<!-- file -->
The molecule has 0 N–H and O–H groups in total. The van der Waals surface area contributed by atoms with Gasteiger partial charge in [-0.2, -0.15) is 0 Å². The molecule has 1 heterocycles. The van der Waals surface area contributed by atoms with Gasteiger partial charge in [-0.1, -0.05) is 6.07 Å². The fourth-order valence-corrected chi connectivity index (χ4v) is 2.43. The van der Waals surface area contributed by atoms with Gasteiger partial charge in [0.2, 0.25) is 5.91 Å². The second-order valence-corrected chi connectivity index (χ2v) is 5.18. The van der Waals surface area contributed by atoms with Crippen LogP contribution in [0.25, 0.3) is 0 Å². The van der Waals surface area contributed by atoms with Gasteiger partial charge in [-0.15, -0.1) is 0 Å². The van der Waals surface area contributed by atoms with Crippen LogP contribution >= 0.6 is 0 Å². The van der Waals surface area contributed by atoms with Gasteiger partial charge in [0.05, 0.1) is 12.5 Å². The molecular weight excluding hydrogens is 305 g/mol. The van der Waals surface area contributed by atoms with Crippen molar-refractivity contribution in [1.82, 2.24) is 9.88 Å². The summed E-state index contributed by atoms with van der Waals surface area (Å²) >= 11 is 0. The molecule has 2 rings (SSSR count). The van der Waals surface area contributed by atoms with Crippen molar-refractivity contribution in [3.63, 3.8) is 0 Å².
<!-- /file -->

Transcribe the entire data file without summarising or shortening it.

The molecule has 0 N–H and O–H groups in total. The van der Waals surface area contributed by atoms with Gasteiger partial charge in [-0.2, -0.15) is 0 Å². The molecule has 1 heterocycles. The van der Waals surface area contributed by atoms with Gasteiger partial charge in [-0.1, -0.05) is 6.07 Å². The fourth-order valence-corrected chi connectivity index (χ4v) is 2.43. The van der Waals surface area contributed by atoms with Gasteiger partial charge in [0.2, 0.25) is 5.91 Å². The second-order valence-corrected chi connectivity index (χ2v) is 5.18. The van der Waals surface area contributed by atoms with Crippen LogP contribution in [0.25, 0.3) is 0 Å². The van der Waals surface area contributed by atoms with Gasteiger partial charge in [-0.15, -0.1) is 0 Å². The van der Waals surface area contributed by atoms with Crippen LogP contribution >= 0.6 is 0 Å². The van der Waals surface area contributed by atoms with Gasteiger partial charge in [0.05, 0.1) is 12.5 Å². The molecular weight excluding hydrogens is 305 g/mol. The van der Waals surface area contributed by atoms with Crippen molar-refractivity contribution in [1.82, 2.24) is 9.88 Å². The summed E-state index contributed by atoms with van der Waals surface area (Å²) >= 11 is 0. The molecule has 2 rings (SSSR count). The van der Waals surface area contributed by atoms with Crippen molar-refractivity contribution in [3.63, 3.8) is 0 Å².